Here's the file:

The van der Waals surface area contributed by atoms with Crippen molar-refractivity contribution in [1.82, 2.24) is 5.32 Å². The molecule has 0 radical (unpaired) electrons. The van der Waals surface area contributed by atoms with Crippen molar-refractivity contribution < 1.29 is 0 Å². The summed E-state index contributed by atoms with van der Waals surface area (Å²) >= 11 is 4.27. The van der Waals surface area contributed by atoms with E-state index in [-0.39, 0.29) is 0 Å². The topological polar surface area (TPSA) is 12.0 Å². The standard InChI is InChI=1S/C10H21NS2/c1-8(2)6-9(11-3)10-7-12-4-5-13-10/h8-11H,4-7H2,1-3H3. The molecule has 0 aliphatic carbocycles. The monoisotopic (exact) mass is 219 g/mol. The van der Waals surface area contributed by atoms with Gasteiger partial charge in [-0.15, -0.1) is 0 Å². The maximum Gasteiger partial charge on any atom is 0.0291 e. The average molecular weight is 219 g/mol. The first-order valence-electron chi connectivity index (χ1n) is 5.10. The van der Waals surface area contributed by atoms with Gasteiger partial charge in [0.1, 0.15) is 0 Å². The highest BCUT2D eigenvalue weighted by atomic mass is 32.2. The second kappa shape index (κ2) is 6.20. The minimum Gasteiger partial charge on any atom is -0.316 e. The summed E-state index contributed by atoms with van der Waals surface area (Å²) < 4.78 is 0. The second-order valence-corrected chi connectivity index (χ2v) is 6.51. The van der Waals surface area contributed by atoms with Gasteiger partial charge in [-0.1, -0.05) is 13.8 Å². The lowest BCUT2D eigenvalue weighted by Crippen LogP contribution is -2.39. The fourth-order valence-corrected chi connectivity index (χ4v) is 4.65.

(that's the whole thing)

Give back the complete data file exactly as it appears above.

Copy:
The van der Waals surface area contributed by atoms with Crippen molar-refractivity contribution in [1.82, 2.24) is 5.32 Å². The molecule has 0 radical (unpaired) electrons. The van der Waals surface area contributed by atoms with Crippen molar-refractivity contribution < 1.29 is 0 Å². The summed E-state index contributed by atoms with van der Waals surface area (Å²) >= 11 is 4.27. The van der Waals surface area contributed by atoms with E-state index in [-0.39, 0.29) is 0 Å². The topological polar surface area (TPSA) is 12.0 Å². The standard InChI is InChI=1S/C10H21NS2/c1-8(2)6-9(11-3)10-7-12-4-5-13-10/h8-11H,4-7H2,1-3H3. The molecule has 0 aliphatic carbocycles. The monoisotopic (exact) mass is 219 g/mol. The van der Waals surface area contributed by atoms with Gasteiger partial charge in [-0.15, -0.1) is 0 Å². The maximum Gasteiger partial charge on any atom is 0.0291 e. The average molecular weight is 219 g/mol. The first-order valence-electron chi connectivity index (χ1n) is 5.10. The van der Waals surface area contributed by atoms with Gasteiger partial charge in [0.1, 0.15) is 0 Å². The highest BCUT2D eigenvalue weighted by atomic mass is 32.2. The second kappa shape index (κ2) is 6.20. The minimum Gasteiger partial charge on any atom is -0.316 e. The summed E-state index contributed by atoms with van der Waals surface area (Å²) < 4.78 is 0. The second-order valence-corrected chi connectivity index (χ2v) is 6.51. The van der Waals surface area contributed by atoms with Gasteiger partial charge in [-0.1, -0.05) is 13.8 Å². The lowest BCUT2D eigenvalue weighted by Crippen LogP contribution is -2.39. The fourth-order valence-corrected chi connectivity index (χ4v) is 4.65.